Spite of
Spite Spite, n. [Abbreviated fr. despite.] 1. Ill-will or hatred toward another, accompanied with the disposition to irritate, annoy, or thwart; petty malice; grudge; rancor; despite. --Pope. [1913 Webster]

This is the deadly spite that angers. --Shak. [1913 Webster]

2. Vexation; chargrin; mortification. [R.] --Shak. [1913 Webster]

{In spite of}, or {Spite of}, in opposition to all efforts of; in defiance or contempt of; notwithstanding. ``Continuing, spite of pain, to use a knee after it had been slightly injured.'' --H. Spenser. ``And saved me in spite of the world, the devil, and myself.'' --South. ``In spite of all applications, the patient grew worse every day.'' --Arbuthnot. See Syn. under {Notwithstanding}.

{To owe one a spite}, to entertain a mean hatred for him. [1913 Webster]

Syn: Pique, rancor; malevolence; grudge.

Usage: {Spite}, {Malice}. Malice has more reference to the disposition, and spite to the manifestation of it in words and actions. It is, therefore, meaner than malice, thought not always more criminal. `` Malice . . . is more frequently employed to express the dispositions of inferior minds to execute every purpose of mischief within the more limited circle of their abilities.'' --Cogan. ``Consider eke, that spite availeth naught.'' --Wyatt. See {Pique}. [1913 Webster]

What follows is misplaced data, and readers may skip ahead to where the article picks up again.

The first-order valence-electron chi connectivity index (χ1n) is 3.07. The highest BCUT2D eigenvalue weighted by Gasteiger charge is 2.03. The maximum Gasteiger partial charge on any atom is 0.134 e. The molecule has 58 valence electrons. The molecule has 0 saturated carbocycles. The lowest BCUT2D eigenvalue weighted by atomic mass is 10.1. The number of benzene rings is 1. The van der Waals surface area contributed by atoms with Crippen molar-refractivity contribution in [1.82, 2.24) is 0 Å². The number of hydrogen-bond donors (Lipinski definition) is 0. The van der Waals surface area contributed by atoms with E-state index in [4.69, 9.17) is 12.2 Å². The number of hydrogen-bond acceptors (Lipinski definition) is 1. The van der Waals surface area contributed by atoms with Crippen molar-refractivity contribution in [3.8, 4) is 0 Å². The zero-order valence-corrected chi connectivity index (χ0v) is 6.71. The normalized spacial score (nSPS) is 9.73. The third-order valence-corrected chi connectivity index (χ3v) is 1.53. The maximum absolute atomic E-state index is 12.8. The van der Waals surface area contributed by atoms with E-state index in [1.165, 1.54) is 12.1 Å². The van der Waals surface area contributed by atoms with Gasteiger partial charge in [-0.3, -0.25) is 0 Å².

The Collaborative International Dictionary of English. 2000.

Look at other dictionaries:

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